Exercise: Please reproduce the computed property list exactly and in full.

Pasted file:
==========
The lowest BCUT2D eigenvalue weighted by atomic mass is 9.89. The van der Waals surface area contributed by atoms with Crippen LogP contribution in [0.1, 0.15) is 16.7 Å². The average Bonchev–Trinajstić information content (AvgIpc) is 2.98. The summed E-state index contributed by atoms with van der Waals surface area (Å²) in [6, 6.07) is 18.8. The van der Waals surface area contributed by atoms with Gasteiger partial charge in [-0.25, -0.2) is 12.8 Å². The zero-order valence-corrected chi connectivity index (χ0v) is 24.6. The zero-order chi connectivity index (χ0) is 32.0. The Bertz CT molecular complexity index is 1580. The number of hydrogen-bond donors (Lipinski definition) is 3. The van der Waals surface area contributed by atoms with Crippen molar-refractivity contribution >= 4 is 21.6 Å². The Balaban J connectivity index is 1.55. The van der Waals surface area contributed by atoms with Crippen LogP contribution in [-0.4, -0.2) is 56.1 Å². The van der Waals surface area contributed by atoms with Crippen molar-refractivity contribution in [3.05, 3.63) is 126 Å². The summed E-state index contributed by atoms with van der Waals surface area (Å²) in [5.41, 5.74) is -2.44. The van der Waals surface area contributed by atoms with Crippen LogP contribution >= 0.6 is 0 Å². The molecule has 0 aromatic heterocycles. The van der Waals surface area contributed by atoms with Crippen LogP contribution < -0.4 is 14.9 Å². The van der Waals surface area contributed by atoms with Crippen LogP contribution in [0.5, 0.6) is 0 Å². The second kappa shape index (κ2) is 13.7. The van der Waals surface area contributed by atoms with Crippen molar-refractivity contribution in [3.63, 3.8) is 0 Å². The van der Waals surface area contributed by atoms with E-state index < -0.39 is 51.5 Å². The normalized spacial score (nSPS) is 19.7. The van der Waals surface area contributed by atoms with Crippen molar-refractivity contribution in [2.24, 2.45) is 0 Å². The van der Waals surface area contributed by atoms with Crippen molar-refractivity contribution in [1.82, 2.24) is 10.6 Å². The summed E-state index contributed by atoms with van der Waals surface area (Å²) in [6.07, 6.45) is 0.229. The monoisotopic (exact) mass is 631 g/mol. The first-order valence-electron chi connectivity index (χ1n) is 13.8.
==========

The lowest BCUT2D eigenvalue weighted by atomic mass is 9.89. The van der Waals surface area contributed by atoms with Crippen LogP contribution in [0.1, 0.15) is 16.7 Å². The average Bonchev–Trinajstić information content (AvgIpc) is 2.98. The summed E-state index contributed by atoms with van der Waals surface area (Å²) in [6, 6.07) is 18.8. The van der Waals surface area contributed by atoms with Gasteiger partial charge in [-0.25, -0.2) is 12.8 Å². The zero-order valence-corrected chi connectivity index (χ0v) is 24.6. The zero-order chi connectivity index (χ0) is 32.0. The Bertz CT molecular complexity index is 1580. The number of hydrogen-bond donors (Lipinski definition) is 3. The van der Waals surface area contributed by atoms with Crippen molar-refractivity contribution >= 4 is 21.6 Å². The Balaban J connectivity index is 1.55. The van der Waals surface area contributed by atoms with Crippen LogP contribution in [-0.4, -0.2) is 56.1 Å². The van der Waals surface area contributed by atoms with Crippen molar-refractivity contribution in [3.05, 3.63) is 126 Å². The summed E-state index contributed by atoms with van der Waals surface area (Å²) in [5.41, 5.74) is -2.44. The van der Waals surface area contributed by atoms with Crippen LogP contribution >= 0.6 is 0 Å². The molecule has 0 aromatic heterocycles. The van der Waals surface area contributed by atoms with Crippen LogP contribution < -0.4 is 14.9 Å². The van der Waals surface area contributed by atoms with Crippen LogP contribution in [0.5, 0.6) is 0 Å². The second kappa shape index (κ2) is 13.7. The van der Waals surface area contributed by atoms with Crippen molar-refractivity contribution in [3.63, 3.8) is 0 Å². The van der Waals surface area contributed by atoms with E-state index < -0.39 is 51.5 Å². The normalized spacial score (nSPS) is 19.7. The van der Waals surface area contributed by atoms with Crippen molar-refractivity contribution in [2.24, 2.45) is 0 Å². The van der Waals surface area contributed by atoms with Crippen molar-refractivity contribution in [1.82, 2.24) is 10.6 Å². The summed E-state index contributed by atoms with van der Waals surface area (Å²) in [6.07, 6.45) is 0.229. The monoisotopic (exact) mass is 631 g/mol. The first-order valence-electron chi connectivity index (χ1n) is 13.8.